The money was there for the taking.
Kalani Sitake could have signed a new three-year contract with Utah and stayed in Salt Lake City as the Utes’ defensive coordinator.
It would have been an easy choice. Utah athletic director Chris Hill said the deal he offered Sitake was worth $800,000 a year when bonuses were factored in. A nice payday and Sitake could stay in his home for the past decade.
Instead, Sitake decided to join Gary Andersen’s staff at Oregon State as the defensive coordinator for the Beavers.
“Utah did everything they could to keep me there. But I don’t make decisions based on money,” Sitake said. “I’ve never asked for a raise, never a demand for more money in any job that I’ve had. I’m really grateful and just honored that I have the opportunity to do what I’m doing and get paid for what I do. So money has never been an issue for me in any decision I’ve made.”
Sitake did not take the decision lightly. He has family in Utah and played at Brigham Young, so it meant leaving an area where he had developed deep ties.
Sitake and Andersen coached together at Southern Utah and then Utah.
Andersen left Southern Utah to work with Urban Meyer and Kyle Whittingham in Salt Lake City. When Meyer left Utah, Andersen stepped into the defensive coordinator position and brought Sitake into the fold.
In 2009, Andersen left to become the head coach at Utah State and Sitake took over his spot as the defensive coordinator of the Utes.
They developed a deep personal connection through the years.
“He’s a guy I’ve always wanted to coach for and wanted to be with. That’s probably the most important part of why I left,” Sitake said. “I left a lot of good people and people I care about, especially those players. It was a tough decision, but this was the best decision for me and my family.”
Sitake likes the family-friendly, small college town environment of Corvallis and said Oregon State provides a perfect fit for his career goals.
Sitake also sees potential to put together a strong program.
“I think we can build here with the potential that we see here in this community and with this fan base,” Sitake said.
Sitake played fullback at BYU for LaVell Edwards and Norm Chow was the offensive coordinator.
Sitake also served as a grad assistant for Gary Crowton.
“My offensive background is a huge influence for me as a defensive coach,” Sitake said.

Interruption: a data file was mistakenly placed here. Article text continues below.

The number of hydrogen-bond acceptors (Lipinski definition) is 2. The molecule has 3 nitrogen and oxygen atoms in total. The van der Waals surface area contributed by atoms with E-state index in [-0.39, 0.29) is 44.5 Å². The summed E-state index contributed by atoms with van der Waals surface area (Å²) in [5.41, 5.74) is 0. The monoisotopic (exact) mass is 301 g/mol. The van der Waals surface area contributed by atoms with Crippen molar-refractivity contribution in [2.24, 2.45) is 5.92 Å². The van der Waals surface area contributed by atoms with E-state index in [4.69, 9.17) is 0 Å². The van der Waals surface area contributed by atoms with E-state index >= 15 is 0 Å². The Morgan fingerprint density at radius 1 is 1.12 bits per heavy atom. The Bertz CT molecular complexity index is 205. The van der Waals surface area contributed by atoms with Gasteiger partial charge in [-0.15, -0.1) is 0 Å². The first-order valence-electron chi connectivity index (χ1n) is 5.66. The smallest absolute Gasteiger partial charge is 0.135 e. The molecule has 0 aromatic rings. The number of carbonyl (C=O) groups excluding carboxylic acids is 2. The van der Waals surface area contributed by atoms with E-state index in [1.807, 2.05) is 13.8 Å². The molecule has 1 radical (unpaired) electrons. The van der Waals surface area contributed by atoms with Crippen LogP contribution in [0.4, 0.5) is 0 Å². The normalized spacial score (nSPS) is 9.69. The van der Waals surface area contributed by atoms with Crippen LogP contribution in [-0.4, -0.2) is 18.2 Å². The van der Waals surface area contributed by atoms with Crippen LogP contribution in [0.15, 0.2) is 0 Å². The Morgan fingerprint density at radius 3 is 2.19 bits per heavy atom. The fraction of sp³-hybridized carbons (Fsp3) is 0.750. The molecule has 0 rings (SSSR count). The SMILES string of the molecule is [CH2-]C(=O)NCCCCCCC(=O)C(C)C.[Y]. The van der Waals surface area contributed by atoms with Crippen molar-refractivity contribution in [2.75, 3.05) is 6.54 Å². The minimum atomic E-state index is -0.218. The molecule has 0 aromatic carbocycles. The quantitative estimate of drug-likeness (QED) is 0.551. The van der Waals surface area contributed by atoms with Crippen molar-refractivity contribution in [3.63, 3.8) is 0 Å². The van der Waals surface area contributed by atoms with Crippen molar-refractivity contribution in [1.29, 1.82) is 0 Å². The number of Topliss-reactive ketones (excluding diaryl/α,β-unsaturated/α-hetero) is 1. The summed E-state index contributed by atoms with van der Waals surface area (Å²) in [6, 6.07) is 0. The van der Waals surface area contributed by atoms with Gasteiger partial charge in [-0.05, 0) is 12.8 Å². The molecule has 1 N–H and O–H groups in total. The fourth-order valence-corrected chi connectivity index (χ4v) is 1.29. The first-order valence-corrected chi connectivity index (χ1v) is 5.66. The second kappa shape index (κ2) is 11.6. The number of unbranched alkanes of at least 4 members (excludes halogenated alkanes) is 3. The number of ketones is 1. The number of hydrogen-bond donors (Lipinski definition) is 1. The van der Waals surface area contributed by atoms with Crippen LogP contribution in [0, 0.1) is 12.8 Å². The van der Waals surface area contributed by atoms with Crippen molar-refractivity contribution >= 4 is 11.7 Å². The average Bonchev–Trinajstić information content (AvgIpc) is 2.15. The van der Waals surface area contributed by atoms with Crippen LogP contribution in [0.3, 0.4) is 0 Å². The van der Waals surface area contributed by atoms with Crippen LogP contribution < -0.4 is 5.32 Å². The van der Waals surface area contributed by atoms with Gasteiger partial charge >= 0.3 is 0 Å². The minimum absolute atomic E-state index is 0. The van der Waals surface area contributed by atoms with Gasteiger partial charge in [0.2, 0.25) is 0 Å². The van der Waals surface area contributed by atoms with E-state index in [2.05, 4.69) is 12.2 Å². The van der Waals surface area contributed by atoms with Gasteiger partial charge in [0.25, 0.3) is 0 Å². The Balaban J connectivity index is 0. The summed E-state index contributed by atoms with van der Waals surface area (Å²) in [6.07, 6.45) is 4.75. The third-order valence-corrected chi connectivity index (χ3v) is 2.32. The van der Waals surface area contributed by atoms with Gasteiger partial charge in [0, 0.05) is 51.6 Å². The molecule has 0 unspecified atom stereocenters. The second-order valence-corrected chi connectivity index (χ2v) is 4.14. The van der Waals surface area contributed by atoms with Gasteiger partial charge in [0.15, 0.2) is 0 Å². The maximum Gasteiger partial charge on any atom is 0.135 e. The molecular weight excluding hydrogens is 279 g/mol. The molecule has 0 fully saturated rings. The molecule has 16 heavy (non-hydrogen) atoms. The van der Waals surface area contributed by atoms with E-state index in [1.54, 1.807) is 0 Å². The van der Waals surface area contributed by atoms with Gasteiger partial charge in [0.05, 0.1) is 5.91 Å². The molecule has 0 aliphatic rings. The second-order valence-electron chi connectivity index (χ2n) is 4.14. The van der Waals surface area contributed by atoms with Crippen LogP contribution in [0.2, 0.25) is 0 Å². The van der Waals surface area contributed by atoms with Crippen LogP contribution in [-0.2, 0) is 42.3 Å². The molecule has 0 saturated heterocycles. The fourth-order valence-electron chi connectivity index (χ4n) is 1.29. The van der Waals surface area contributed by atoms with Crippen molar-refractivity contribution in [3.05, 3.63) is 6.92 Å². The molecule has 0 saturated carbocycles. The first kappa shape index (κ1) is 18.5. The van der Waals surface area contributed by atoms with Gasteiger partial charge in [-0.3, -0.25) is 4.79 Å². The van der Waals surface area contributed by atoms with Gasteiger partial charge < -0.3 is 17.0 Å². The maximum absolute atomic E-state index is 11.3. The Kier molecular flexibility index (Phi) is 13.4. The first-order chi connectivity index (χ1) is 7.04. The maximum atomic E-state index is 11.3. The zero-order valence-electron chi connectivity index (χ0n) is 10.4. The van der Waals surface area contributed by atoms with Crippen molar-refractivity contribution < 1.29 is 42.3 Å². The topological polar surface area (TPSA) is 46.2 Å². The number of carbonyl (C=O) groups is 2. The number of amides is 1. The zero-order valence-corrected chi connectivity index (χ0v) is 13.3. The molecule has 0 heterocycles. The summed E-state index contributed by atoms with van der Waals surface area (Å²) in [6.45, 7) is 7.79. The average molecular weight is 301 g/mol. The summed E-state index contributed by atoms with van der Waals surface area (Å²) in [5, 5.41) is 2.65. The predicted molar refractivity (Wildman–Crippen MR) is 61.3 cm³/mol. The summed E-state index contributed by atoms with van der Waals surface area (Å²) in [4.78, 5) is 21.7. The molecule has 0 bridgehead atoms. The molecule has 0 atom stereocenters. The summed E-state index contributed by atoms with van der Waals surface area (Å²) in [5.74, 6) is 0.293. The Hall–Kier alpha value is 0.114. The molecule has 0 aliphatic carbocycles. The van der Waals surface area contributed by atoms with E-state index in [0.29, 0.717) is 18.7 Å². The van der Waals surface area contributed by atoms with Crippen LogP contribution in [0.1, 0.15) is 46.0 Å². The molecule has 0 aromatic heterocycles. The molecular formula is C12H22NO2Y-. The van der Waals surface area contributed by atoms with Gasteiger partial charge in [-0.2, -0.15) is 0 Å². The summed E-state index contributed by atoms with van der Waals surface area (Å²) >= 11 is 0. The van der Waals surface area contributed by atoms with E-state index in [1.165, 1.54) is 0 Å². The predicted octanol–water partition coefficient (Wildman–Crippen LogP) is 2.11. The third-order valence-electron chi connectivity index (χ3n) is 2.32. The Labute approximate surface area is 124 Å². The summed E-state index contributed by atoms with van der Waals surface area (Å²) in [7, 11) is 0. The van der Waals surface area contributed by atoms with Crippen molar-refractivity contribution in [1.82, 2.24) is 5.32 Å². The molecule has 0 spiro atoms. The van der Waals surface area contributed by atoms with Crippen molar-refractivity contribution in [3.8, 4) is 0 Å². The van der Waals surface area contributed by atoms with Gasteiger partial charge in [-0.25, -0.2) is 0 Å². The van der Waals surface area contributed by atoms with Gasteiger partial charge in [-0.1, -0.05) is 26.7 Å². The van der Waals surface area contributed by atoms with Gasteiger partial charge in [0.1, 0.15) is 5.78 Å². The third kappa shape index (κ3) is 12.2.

“I kind of see things from a different perspective where I’ve had an opportunity to coach on both sides of the ball and as a coordinator I try to establish a little different perspective than most coordinators do, just pulling from my background as a player and as a coach.”
He takes over a defense that has lost quite a few starters, including linebackers Michael Doctor, Jabral Johnson and D.J. Alexander, safeties Ryan Murphy and Tyrequek Zimmerman, corner Steven Nelson and defensive linemen Dylan Wynn, Siale Hautau and Bud Delva.
The Beavers do have some experienced players coming back. Senior ends Jaswha James and Lavonte Barnett return, as do defensive linemen Jalen Grimble, Noke Tago, Luke Hollingsworth and Brandon Bennett-Jackson. Rommel Mageo and Caleb Saulo have started at times at linebacker and corner Larry Scott started opposite Nelson. Safeties Cyril Noland-Lewis and Justin Strong got plenty of playing time last season.
“We like what we see and we can build off of it, but it’s hard to tell when you don’t put pads on, so I’m excited for spring ball and getting the pads on,” Sitake said.
“We have an athletic team and we have some guys who are really hungry to work hard and it’s showing in our runs and some of the things we’re doing, I can see a lot of good movement from our players.
“It’s a promising group.”
Sitake said he will mold the scheme around the personnel.
“I’m going to do what’s best for our team,” he said. “We’re going to have the best 11 on field at a time, depending on who we’re defending. So that’s going to be our goal and that may include playing some three-man front, some off-front. It may include playing some four-man front. I’ve always believed in doing both.”